A real estate investment trust (REIT) is a security that trades like a stock on the major exchanges and invests in commercial real estate directly, either through properties or mortgages. They commonly invest in shopping malls, hotels, office buildings, apartments, and warehouses. To maintain their tax-exempt status at the corporate level, REITs are required to distribute at least 90% of their earnings to shareholders. Due to their relatively low correlation with equities and their high expected returns relative to their risk, IFA has long advocated holding REITs as part of a diversified portfolio. The most efficient way to accomplish this is through a REIT index fund from a reputable company, such as Dimensional or Vanguard. The securities that are held by these REIT index funds are all publicly traded, so the net asset value of the fund is objectively determined by the market on a daily basis. Investors in these vehicles have the benefits of both liquidity and transparency. The same cannot be said for REITs that are not traded on any of the stock exchanges.
Non-traded REITs have raised an astonishing $73 billion from investors over the last decade. Their allure derives from promised yields of around 7% (compared to about 3% for publicly traded REITs) and low volatility due to the fact that the “price” is whatever the managers of the REIT decide to report at the end of each quarter. The brokers who sell them often make around 10% at the front-end plus trailing commissions. Sadly, their unwary clients have a poor understanding of the risks of these securities. Specifically, they may not know that the dividend checks they receive may be the result of borrowing by the REIT which substantially increases its risk of bankruptcy in a market downturn. They also may not be aware that the value of their investment that is reported to them is not objectively determined. Although the sellers of these vehicles will claim that all of this information is disclosed in the prospectus, we know that the number of investors who actually read prospectuses is vanishingly small. Thankfully, the Securities and Exchange Commission has decided to intensify its scrutiny of non-traded REITs, but it now appears that much of the damage has already been done.
One of the many cases that may have inspired the SEC’s new resolve centers around the Apple REITs (no connection to Apple Inc.) that were (and still are) sold through David Lerner & Associates (DLA). The Financial Industry Regulatory Authority (FINRA) has filed a complaint against DLA, charging the firm with soliciting investors to purchase these REITs without conducting a reasonable investigation to determine whether they were suitable for investors, and with providing misleading information on its Website regarding the REIT distributions. FINRA alleges that DLA is, “targeting unsophisticated and elderly customers with unsuitable sales of the illiquid security.” Since 1992, DLA has sold $6.8 billion of these securities into over 122,000 customer accounts, generating about $600 million in commissions since 1996. FINRA alleges that:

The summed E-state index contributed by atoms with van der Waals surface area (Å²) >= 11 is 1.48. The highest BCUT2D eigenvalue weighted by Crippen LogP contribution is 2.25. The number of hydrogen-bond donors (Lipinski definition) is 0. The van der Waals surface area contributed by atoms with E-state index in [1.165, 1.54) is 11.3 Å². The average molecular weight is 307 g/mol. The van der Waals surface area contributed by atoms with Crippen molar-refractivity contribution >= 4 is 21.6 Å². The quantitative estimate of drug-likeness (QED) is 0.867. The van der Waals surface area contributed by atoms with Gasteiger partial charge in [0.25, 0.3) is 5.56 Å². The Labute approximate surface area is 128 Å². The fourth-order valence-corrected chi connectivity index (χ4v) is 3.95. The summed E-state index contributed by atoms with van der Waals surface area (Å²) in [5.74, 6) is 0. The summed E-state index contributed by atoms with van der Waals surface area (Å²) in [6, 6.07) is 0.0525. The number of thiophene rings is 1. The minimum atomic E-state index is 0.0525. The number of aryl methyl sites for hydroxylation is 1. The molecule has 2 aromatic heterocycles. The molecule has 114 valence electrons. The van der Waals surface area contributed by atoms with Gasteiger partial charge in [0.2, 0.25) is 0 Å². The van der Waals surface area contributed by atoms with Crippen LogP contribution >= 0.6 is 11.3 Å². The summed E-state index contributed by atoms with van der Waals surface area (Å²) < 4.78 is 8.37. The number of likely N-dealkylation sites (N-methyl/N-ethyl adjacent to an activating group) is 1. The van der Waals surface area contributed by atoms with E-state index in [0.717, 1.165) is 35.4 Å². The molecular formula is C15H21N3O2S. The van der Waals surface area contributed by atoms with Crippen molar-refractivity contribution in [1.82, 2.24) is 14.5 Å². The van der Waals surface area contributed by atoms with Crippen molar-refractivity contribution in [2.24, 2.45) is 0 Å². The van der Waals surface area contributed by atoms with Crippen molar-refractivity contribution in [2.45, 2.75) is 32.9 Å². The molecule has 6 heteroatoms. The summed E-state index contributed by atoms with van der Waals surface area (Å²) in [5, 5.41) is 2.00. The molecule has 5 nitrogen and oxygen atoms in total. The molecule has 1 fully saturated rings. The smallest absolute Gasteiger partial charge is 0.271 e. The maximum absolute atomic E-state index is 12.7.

“Since at least 2004, the Apple REITs have unreasonably valued their shares at a constant price of $11 notwithstanding market fluctuations, performance declines and increased leverage, while maintaining outsized distributions of 7 to 8% by leveraging the REITs through borrowings and returning capital to investors. As sole distributor, DLA did not question the Apple REITs unchanging valuations despite the economic downturn for commercial real estate.”
As one reads through this FINRA complaint, he cannot help but be struck by the similarity of the relationship between DLA and Apple REITs to the relationship between Fairfield Greenwich and Bernie Madoff. In both cases, the former is (or was) merely a feeder fund to the latter, and “due diligence” has been defenestrated. One would be hard put to find a stronger argument for the fiduciary standard of registered investment advisors over the “suitability” standard of brokers.
As far as IFA is concerned, non-traded REITs are just one more item on a long list of Wall Street innovations that investors should avoid at all costs. Other items on this list include structured products, limited partnerships, hedge funds, leveraged/inverse ETFs, et. al.
Follow-Up: As reported in the 7/18/2011 issue of InvestmentNews, clients of David Lerner Associates Inc. holding shares in non-traded REITs created by Apple REIT Cos. Inc. received account statements at the end of last month (June, 2011) in which the longtime value of the shares was shown as "not priced." Many of these clients have contacted attorneys.
Follow-Up: On 10/22/2012, FINRA issued a press release stating that DLA had been sanctioned for $14 million “for unfair practices in the sale of Apple REIT Ten and for charging excessive markups on municipal bonds and CMOs.” Customers are to receive $12 million of the $14 million with the remainder paid as a fine. In addition, FINRA fined David Lerner himself $250,000 and suspended him for one year from the securities industry. According to FINRA, David Lerner personally made false claims regarding the investment returns, market values, and performance and prospects of the Apple REITs at numerous DLA investment seminars and in letters to customers. His characterizations included terms such as a “fabulous cash cow” and a “gold mine.” Unfortunately, Mr. Lerner’s victims were not sophisticated enough to know that when an investment sounds too good to be true, well, you know the rest.
About the Author
Jay D. Franklin
Currently serves as IFA's Director of
Research. He is both a CFA Charterholder and a Fellow of the Society of Actuaries. He is a
graduate of Yale University with a B.S. in Mathematics.